According to Thompson's legend, you start with a tall glass of a cocktail called the Ramos gin fizz (recipe below ... does not look good), then move on to martinis, and by the time the amazing turkey is done you're so liquored up you'd probably eat just about anything.  

The skin will darken until it becomes a black, cindery crust. It will look like it's ruined, but the fall-off-the-bone tender meat will range in color from golden brown to mahogany. Basically, you create a casing and the turkey cooks and tenderizes in its own juices.  

There's a great quote about the black turkey on the web: "Several years ago I ate a turkey prepared and roasted by Morton Thompson. I didn't eat the whole turkey, but that wasn't my fault. There were outsiders present who ganged up on me."  

Morton Thompson's Black Turkey

1 "huge" turkey (16 to 30 lbs.) with giblets Salt and pepper  

Clean bird and pat dry. Rub inside and out with salt and pepper.  

For the basting liquid


1 clove of garlic

1 large bay leaf

½ t. coriander

Salt to taste

32 ounces cider or white wine  

Chop heart, gizzard, liver and put them in a stew pot with the neck, garlic, bay leaf, coriander and however much salt looks right. Cover with about 5 cups of water and simmer on stovetop. Cider or white wine will be added just before basting.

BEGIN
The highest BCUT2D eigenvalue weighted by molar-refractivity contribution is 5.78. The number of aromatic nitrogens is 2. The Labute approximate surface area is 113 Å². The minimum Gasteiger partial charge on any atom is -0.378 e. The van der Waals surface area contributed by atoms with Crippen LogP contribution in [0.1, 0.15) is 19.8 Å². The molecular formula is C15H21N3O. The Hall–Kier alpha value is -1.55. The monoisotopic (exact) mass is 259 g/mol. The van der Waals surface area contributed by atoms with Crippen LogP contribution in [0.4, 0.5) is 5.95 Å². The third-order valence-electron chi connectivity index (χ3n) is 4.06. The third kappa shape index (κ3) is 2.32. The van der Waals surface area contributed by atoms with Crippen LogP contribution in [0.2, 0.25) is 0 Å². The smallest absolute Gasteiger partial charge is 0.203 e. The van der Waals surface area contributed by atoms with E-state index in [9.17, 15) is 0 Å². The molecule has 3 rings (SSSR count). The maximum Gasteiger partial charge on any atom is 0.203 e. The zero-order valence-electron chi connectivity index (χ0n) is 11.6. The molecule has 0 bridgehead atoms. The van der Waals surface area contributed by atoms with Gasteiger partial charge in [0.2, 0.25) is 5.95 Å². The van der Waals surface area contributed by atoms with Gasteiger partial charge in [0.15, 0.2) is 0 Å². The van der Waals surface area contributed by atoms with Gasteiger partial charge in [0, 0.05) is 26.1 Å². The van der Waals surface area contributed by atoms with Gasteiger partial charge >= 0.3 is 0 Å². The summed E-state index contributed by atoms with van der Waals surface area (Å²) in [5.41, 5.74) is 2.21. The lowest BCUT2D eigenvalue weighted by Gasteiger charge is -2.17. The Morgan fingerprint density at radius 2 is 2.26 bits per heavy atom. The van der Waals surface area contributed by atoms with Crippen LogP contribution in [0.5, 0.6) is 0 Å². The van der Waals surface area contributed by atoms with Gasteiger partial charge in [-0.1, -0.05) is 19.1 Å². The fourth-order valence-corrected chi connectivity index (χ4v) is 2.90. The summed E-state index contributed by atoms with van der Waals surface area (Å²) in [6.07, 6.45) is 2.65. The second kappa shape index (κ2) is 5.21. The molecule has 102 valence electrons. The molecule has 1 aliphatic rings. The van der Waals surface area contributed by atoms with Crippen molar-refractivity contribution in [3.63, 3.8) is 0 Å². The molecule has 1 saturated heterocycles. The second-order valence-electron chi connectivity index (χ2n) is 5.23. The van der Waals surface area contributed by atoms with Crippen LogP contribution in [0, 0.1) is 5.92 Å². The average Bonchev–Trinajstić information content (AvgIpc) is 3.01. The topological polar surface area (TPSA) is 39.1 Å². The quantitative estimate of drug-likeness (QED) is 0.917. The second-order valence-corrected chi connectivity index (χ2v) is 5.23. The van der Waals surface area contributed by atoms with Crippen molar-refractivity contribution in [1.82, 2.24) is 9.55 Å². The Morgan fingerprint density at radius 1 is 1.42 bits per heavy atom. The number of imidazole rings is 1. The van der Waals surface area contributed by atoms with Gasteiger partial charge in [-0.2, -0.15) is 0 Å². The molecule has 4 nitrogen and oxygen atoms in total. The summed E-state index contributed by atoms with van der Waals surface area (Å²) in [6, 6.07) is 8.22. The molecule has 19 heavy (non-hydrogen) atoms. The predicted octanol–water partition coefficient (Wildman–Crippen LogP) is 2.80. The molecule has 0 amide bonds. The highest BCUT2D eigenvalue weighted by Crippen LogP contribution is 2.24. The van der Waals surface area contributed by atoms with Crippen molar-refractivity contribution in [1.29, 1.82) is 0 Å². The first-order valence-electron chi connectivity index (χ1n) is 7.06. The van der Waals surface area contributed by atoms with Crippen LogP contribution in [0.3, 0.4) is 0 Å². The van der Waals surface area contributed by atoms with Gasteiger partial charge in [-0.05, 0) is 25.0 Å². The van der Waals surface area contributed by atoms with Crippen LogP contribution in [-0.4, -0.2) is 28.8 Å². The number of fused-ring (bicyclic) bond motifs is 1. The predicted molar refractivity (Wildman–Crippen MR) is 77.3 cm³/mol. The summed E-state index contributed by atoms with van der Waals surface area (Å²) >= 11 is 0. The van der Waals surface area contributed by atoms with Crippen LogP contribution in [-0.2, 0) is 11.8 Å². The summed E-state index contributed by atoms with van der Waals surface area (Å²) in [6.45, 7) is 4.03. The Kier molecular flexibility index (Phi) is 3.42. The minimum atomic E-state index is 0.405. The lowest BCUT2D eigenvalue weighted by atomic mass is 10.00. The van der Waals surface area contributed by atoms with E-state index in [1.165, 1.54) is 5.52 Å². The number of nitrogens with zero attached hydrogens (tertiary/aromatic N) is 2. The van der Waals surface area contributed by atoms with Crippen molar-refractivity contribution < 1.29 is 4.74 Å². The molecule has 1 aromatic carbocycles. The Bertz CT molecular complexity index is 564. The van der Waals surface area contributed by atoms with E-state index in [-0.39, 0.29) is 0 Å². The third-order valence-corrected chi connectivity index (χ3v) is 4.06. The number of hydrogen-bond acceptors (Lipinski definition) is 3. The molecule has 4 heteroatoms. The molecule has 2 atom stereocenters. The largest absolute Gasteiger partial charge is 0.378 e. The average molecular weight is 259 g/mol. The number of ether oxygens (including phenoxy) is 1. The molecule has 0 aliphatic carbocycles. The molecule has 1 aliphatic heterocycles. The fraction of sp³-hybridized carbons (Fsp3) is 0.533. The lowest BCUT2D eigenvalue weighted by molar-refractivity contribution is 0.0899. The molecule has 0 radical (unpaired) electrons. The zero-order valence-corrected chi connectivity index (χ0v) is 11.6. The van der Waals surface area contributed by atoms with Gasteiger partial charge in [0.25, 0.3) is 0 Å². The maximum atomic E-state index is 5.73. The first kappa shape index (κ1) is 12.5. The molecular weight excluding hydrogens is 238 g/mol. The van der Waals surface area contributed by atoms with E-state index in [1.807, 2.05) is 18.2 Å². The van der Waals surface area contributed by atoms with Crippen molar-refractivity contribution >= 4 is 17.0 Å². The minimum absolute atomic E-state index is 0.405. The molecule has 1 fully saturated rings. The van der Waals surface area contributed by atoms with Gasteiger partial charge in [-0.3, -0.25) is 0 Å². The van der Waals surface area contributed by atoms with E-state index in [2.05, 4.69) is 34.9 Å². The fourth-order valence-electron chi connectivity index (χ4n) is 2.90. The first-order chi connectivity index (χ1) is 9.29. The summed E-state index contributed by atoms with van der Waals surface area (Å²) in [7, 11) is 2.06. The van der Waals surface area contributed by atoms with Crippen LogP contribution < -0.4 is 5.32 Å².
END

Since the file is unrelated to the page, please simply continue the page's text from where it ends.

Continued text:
The Ramos Fizz

Four egg whites (save yolks, which you'll need later)

An equal amount of whipping cream Juice of half a lemon (minus 1 t. juice, which you'll need later)

½ t. confectioners sugar

An "appropriate" amount of gin

Club soda

Dash of orange flower water  

Blend egg whites, cream, lemon juice, sugar and gin with a few ice cubes. Pour soda water in a talk cocktail glass, then add blended gin mixture. Add some more ice and orange flower water. Start drinking.  

For the stuffing

1 apple, diced

1 orange, diced

1 large can crushed pineapple

Grated rind of 1 lemon

3 T. preserved ginger

2 cans drained Chinese water chestnuts

2 t. hot dry mustard

2 t. caraway seed

2 t. celery seed

2 t. poppy seed

1 t. black pepper

2½ t. oregano

½ t. mace

½ t. turmeric

½ t. marjoram

½ t. savory

¾ t. sage